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  1. #1
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    Photoshop Mockup

    Just about to create a photoshop mockup for a website I want to do, I'm fairly new to photoshop as a whole (using it within web design) but been very familiar with html css and javascript for well over a year.

    However when creating this file, what size should I make it? I mean I'm going to add in guidelines for a 960px width anyway so does it really matter? Or should I not be starting up creating the mockup using a 960px width?

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  • #2
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    do NOT "SLICE" !!!!!

    Hope you are not thinking of "SLICING" -- a bad idea by people who do not want to dirty their hands with HTML, CSS. Slicing a Photoshop or Illustrator or any other type of image creates a filled <TABLE>, and we all know <TABLE> layouts are bad. A filled <TABLE> is even worse.

    So-o-o-o-o-o? Cannot figure why the image "mockup" dimensions would matter???

  • #3
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    Quote Originally Posted by waxdoc View Post
    Hope you are not thinking of "SLICING" -- a bad idea by people who do not want to dirty their hands with HTML, CSS. Slicing a Photoshop or Illustrator or any other type of image creates a filled <TABLE>, and we all know <TABLE> layouts are bad. A filled <TABLE> is even worse.

    So-o-o-o-o-o? Cannot figure why the image "mockup" dimensions would matter???
    Oh I was going to create the file to the correct dimensions then use guidelines and create the mockup.

    What do people usually do? Create a huge file say 1200 x 1500 or something then put in guidelines for a 960px website?
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  • #4
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    size ?

    Not sure how you are proceeding. Also could not find suitable info about Web monitor sizes (http://www.w3schools.com/browsers/browsers_display.asp or http://www.tastyplacement.com/monito...eb-design-html).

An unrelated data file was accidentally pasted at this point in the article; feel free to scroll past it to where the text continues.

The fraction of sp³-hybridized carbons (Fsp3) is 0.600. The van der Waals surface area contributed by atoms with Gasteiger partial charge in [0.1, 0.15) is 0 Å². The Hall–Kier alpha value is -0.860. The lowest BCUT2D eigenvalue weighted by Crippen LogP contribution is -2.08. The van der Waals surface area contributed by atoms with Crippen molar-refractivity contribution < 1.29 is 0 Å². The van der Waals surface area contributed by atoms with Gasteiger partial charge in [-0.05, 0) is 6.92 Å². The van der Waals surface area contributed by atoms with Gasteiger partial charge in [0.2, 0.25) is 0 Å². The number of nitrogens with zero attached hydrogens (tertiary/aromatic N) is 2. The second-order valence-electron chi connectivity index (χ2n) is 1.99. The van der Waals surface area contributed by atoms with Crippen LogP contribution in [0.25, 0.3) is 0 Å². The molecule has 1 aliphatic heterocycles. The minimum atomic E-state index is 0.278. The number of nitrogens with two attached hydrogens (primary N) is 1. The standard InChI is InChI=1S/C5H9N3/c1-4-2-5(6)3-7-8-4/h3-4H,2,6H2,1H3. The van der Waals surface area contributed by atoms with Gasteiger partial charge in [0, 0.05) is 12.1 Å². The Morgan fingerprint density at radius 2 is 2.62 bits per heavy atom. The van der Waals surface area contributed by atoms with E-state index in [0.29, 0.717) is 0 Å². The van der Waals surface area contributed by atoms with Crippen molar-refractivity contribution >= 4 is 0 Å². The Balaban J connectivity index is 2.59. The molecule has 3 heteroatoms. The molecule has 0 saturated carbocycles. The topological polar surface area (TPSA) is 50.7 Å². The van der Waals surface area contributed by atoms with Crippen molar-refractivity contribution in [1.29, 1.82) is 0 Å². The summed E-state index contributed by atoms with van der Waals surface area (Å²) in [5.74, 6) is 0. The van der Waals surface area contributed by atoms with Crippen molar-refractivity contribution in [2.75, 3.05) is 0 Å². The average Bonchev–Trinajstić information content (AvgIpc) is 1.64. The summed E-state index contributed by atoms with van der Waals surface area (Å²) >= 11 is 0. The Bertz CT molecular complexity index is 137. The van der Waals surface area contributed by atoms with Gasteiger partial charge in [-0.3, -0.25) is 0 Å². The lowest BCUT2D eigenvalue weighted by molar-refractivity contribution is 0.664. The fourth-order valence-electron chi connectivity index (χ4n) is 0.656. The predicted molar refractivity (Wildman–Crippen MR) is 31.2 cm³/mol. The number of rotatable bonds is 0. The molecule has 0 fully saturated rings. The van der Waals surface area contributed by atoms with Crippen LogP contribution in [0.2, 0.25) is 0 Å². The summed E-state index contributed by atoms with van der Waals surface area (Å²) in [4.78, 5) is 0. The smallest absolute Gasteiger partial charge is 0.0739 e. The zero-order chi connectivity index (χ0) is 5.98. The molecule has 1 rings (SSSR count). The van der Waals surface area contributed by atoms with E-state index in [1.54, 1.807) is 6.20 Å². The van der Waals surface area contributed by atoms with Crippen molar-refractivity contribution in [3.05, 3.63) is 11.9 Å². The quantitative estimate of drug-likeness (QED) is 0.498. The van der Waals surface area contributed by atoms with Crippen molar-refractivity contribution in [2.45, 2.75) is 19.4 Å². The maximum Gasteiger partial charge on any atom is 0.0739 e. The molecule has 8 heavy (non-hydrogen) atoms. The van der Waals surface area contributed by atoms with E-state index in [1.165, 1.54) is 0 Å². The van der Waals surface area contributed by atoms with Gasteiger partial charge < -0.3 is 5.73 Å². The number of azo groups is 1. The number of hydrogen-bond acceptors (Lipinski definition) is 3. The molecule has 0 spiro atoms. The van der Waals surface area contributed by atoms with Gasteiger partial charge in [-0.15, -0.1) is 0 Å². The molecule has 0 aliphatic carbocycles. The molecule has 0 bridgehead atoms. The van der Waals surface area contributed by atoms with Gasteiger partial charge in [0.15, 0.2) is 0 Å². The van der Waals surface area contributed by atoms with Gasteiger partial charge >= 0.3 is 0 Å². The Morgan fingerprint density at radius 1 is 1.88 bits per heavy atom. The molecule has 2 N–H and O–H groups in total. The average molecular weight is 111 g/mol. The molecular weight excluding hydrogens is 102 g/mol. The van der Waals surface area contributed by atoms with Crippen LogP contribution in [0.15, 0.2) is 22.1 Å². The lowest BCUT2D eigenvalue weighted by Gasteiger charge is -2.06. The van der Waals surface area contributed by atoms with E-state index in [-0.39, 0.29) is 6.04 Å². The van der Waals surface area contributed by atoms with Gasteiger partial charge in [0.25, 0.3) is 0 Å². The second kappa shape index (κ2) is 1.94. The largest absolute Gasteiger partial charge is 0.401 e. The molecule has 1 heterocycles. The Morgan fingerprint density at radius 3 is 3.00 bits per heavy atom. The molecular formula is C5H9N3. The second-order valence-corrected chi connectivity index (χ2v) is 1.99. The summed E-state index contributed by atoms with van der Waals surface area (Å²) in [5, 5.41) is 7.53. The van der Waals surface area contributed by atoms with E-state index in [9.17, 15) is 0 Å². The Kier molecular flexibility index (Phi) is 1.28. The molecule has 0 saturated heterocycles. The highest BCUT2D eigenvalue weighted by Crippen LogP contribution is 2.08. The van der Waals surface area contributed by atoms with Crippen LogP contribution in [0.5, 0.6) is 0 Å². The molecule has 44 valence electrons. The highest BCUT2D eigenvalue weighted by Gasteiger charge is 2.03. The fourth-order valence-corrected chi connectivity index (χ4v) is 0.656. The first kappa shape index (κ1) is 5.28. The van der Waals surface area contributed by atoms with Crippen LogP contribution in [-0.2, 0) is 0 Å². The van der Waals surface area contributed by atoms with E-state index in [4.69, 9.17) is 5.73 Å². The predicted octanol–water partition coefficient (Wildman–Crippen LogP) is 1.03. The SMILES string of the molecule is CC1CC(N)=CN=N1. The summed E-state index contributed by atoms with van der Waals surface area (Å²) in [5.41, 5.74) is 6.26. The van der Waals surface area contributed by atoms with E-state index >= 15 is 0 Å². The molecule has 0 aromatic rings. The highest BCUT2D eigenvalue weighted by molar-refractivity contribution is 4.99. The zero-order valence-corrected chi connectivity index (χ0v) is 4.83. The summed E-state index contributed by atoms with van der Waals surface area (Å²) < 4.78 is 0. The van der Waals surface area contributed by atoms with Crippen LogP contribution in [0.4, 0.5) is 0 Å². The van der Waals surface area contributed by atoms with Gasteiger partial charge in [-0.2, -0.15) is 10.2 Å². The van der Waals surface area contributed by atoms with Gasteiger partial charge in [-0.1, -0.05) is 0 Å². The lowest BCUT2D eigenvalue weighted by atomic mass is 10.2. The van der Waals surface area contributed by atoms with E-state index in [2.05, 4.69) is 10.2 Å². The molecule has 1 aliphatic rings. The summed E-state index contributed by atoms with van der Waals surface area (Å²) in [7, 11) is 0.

I am a Photoshop and Illustrator user. Don't use image programs to create Web pages so do not understand your approach. A simple pencil sketch (1 column or 3 columns, etc.) works fine.

    Think "aspect ratio" might be more appropriate than pixels. Seems you are aiming for a "landscape" desktop computer monitor. What about portable devices and phones, some of which can be "portrait" oriented? Viewers (like me) will likely change screen resolutions to suit themselves.

    Seems like you are going for a "fixed" layout instead of fluid and/or responsive

    Cannot, at the moment. imd good reference links for you.

  • #5
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    Quote Originally Posted by waxdoc View Post
    Not sure how you are proceeding. Also could not find suitable info about Web monitor sizes (http://www.w3schools.com/browsers/browsers_display.asp or http://www.tastyplacement.com/monito...eb-design-html).

    I am a Photoshop and Illustrator user. Don't use image programs to create Web pages so do not understand your approach. A simple pencil sketch (1 column or 3 columns, etc.) works fine.

    Think "aspect ratio" might be more appropriate than pixels. Seems you are aiming for a "landscape" desktop computer monitor. What about portable devices and phones, some of which can be "portrait" oriented? Viewers (like me) will likely change screen resolutions to suit themselves.

    Seems like you are going for a "fixed" layout instead of fluid and/or responsive

    Cannot, at the moment. imd good reference links for you.
    Oh okay, I just thought with most designs say you wanted to do one you would create the entire mockup in photoshop first then go from psd to html and code it up? Or would you just code it from scratch and organise it into collums etc with code (css)
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  • #6
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    personal preferences

    Don't mean to impose my personal approach on you -- other than do NOT slice. Try to avoid <TABLE> layouts, which is what you get when you slice.

    When searching for links before, saw a couple "Photoshop to html" but did not pursue them. It depends who the mockup is for? Are you presenting the fully rendered image to a client? Or is mockup just for your own guidance?

    The structure of a Web page lies in HTML tags, and its appearance is controlled by CSS applied to the HTML. That's the nut and bolts. A pretty image is useless if the HTML and CSS do not function properly.

    In the past, I have seen and referred to free Web page examples and tutorials, just cannot put my finer on some at the moment.

    Decide what best suits your content and your prospective visitors. I prefer "fluid" and "responsive" Web pages and find that, for display8ing sample images, a single column layout works best. For example see mobile versions of http://www.josephdenaro.com/indexmobile.html or http://www.jacquimorgan.com/other/indexmobile.html
    Last edited by waxdoc; 01-17-2013 at 01:51 AM.


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